Government

Clarity needed for Maritime Park leasing

City officials say a template lease, clear process is needed for Maritime Park property

A rendering of the University of West Florida Center for Entrepreneurship as proposed at the Community Maritime Park.

As it seems that the University of West Florida Center For Entrepreneurship will move forward somewhere other than the Community Maritime Park, the City of Pensacola is beginning work on clarifying the leasing process for the downtown waterfront redevelopment project.

Plans for the Center, proposed as a partnership among UWF and businessman Quint Studer, are moving forward and other locations for the center are possible. The center aims to build a hub of community education, research and undergraduate instruction to grow entrepreneurship and innovative thinking in Pensacola.

It would have been built on parcel 6 of the Maritime Park, along with investments on other parcels in a conference center and a child-care facility.

None of that will happen on the park site now, as Pensacola Mayor Ashton Hayward and City Council President Andy Terhaar announced by news release that the council would not accept the leases as approved by the Community Maritime Park board.

The dissolving of the deal highlighted flaws in the process of leasing space at the park site.

Hayward did not return a message seeking his comment for this story. City public information officer Vernon Stewart said the mayor was not available this afternoon when reached by email.

Tamara Fountain, the city’s chief operating officer, said the city’s next step will be putting together a template lease to try to avoid the confusions that marred the latest effort by the Studers to lease space at the park.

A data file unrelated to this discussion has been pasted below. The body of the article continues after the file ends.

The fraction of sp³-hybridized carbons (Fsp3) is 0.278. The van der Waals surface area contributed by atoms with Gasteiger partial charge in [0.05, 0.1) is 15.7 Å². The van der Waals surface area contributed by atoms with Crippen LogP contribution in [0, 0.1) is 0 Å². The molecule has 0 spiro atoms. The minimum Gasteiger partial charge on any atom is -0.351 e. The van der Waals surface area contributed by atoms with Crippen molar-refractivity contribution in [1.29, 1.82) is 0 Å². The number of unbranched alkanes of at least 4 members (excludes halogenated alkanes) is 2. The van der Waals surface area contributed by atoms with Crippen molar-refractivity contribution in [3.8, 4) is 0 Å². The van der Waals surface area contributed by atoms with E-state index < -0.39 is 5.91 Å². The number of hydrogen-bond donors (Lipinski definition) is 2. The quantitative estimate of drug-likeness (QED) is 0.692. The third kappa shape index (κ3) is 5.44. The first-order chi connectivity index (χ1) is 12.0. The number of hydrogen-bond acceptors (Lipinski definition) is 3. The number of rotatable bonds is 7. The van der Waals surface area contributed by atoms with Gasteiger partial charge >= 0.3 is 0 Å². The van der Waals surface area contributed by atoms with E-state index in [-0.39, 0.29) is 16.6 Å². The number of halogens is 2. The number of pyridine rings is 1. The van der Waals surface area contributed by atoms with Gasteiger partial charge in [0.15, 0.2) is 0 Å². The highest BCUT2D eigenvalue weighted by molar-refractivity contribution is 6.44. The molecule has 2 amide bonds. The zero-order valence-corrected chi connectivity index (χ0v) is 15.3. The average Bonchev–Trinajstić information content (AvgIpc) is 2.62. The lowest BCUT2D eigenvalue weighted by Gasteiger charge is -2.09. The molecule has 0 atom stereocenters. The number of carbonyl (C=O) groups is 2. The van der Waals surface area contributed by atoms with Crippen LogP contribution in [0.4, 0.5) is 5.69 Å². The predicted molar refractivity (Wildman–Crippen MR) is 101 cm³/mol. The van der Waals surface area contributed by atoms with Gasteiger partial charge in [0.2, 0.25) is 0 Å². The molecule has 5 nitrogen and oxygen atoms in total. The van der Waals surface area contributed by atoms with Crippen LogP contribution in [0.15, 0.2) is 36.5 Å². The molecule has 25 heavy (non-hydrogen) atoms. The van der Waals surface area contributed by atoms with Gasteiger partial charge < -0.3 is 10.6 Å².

“We have to lay out the process for people, of where do you start and once you start, how do we handle the fact the leases still have to go to Council after they come from the CMPA,” Fountain said.

“We need to put together a template lease, so people know up front what do we as a city expect you to bring us,” she said. “And all of this needs to be available on the website for everyone to see.”

Right, now property at the Maritime Park “is not being marketed at this point,” Fountain said. “CBRE’s agreement was renewed for port and airport, and not for the park. So we have to figure out whose is going to market it.”

CBRE is the national real estate brokerage firm hired by the city to market vacant parcels at the Maritime Park, the port and the airport.

Fountain said that as it stands there are three paths a potential tenant can take when they first decide to try to lease at the park: Through the office of the mayor, through the CMPA directly or through City Council.

“I think that’s very confusing,” Fountain said. “and where you start is a conversation you have with council, and with CMPA — I don’t think you can cut a stakeholder out — about how to make that easier for people.”